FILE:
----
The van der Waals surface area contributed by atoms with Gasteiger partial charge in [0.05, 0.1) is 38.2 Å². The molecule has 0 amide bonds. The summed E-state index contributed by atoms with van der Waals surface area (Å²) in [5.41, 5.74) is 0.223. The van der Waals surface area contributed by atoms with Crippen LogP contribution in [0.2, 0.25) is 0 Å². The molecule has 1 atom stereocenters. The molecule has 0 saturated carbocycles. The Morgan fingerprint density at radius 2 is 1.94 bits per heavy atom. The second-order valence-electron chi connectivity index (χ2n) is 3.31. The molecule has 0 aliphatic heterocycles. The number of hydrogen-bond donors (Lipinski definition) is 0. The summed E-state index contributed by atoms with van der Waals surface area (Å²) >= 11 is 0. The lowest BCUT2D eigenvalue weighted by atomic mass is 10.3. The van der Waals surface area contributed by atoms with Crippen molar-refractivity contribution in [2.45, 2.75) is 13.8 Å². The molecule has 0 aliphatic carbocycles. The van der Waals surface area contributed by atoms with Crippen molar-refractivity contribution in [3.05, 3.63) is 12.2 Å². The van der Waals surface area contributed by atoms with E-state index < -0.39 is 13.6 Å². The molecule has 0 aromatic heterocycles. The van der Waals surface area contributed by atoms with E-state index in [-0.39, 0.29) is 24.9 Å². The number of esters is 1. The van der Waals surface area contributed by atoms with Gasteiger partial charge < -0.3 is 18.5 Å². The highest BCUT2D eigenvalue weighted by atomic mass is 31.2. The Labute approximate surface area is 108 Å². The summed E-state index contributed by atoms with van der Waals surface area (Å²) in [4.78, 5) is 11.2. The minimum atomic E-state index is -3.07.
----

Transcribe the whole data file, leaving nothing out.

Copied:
The van der Waals surface area contributed by atoms with Gasteiger partial charge in [0.05, 0.1) is 38.2 Å². The molecule has 0 amide bonds. The summed E-state index contributed by atoms with van der Waals surface area (Å²) in [5.41, 5.74) is 0.223. The van der Waals surface area contributed by atoms with Crippen LogP contribution in [0.2, 0.25) is 0 Å². The molecule has 1 atom stereocenters. The molecule has 0 saturated carbocycles. The Morgan fingerprint density at radius 2 is 1.94 bits per heavy atom. The second-order valence-electron chi connectivity index (χ2n) is 3.31. The molecule has 0 aliphatic heterocycles. The number of hydrogen-bond donors (Lipinski definition) is 0. The summed E-state index contributed by atoms with van der Waals surface area (Å²) >= 11 is 0. The lowest BCUT2D eigenvalue weighted by atomic mass is 10.3. The van der Waals surface area contributed by atoms with Crippen molar-refractivity contribution in [2.45, 2.75) is 13.8 Å². The molecule has 0 aliphatic carbocycles. The van der Waals surface area contributed by atoms with Crippen molar-refractivity contribution in [3.05, 3.63) is 12.2 Å². The van der Waals surface area contributed by atoms with E-state index < -0.39 is 13.6 Å². The molecule has 0 aromatic heterocycles. The van der Waals surface area contributed by atoms with E-state index in [-0.39, 0.29) is 24.9 Å². The number of esters is 1. The van der Waals surface area contributed by atoms with Gasteiger partial charge < -0.3 is 18.5 Å². The highest BCUT2D eigenvalue weighted by atomic mass is 31.2. The Labute approximate surface area is 108 Å². The summed E-state index contributed by atoms with van der Waals surface area (Å²) in [4.78, 5) is 11.2. The minimum atomic E-state index is -3.07.